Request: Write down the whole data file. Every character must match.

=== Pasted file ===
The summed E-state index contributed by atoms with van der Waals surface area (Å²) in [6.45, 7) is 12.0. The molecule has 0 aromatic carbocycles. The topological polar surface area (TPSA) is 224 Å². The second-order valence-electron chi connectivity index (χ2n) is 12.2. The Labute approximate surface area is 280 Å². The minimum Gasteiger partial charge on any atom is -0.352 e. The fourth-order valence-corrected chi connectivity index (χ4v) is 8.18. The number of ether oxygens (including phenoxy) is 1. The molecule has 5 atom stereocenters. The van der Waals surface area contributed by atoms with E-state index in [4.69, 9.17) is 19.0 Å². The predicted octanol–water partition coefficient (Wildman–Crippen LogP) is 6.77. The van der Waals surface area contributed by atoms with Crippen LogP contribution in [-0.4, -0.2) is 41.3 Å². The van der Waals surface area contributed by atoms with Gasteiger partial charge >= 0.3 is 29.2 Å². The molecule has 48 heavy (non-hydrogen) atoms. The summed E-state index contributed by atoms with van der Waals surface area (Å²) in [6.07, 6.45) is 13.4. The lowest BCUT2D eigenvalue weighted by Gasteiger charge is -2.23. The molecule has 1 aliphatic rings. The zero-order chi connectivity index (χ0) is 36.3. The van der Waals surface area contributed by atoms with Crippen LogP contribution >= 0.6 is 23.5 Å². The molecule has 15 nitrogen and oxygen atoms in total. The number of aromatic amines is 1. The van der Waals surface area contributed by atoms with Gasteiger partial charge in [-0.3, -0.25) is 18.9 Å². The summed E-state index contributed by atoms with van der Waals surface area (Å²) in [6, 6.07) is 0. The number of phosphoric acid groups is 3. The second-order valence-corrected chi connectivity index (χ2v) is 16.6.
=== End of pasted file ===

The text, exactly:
The summed E-state index contributed by atoms with van der Waals surface area (Å²) in [6.45, 7) is 12.0. The molecule has 0 aromatic carbocycles. The topological polar surface area (TPSA) is 224 Å². The second-order valence-electron chi connectivity index (χ2n) is 12.2. The Labute approximate surface area is 280 Å². The minimum Gasteiger partial charge on any atom is -0.352 e. The fourth-order valence-corrected chi connectivity index (χ4v) is 8.18. The number of ether oxygens (including phenoxy) is 1. The molecule has 5 atom stereocenters. The van der Waals surface area contributed by atoms with E-state index in [4.69, 9.17) is 19.0 Å². The predicted octanol–water partition coefficient (Wildman–Crippen LogP) is 6.77. The van der Waals surface area contributed by atoms with Crippen LogP contribution in [-0.4, -0.2) is 41.3 Å². The van der Waals surface area contributed by atoms with Gasteiger partial charge >= 0.3 is 29.2 Å². The molecule has 48 heavy (non-hydrogen) atoms. The summed E-state index contributed by atoms with van der Waals surface area (Å²) in [6.07, 6.45) is 13.4. The lowest BCUT2D eigenvalue weighted by Gasteiger charge is -2.23. The molecule has 1 aliphatic rings. The zero-order chi connectivity index (χ0) is 36.3. The van der Waals surface area contributed by atoms with Crippen LogP contribution >= 0.6 is 23.5 Å². The molecule has 15 nitrogen and oxygen atoms in total. The number of aromatic amines is 1. The van der Waals surface area contributed by atoms with Gasteiger partial charge in [-0.3, -0.25) is 18.9 Å². The summed E-state index contributed by atoms with van der Waals surface area (Å²) in [6, 6.07) is 0. The number of phosphoric acid groups is 3. The second-order valence-corrected chi connectivity index (χ2v) is 16.6.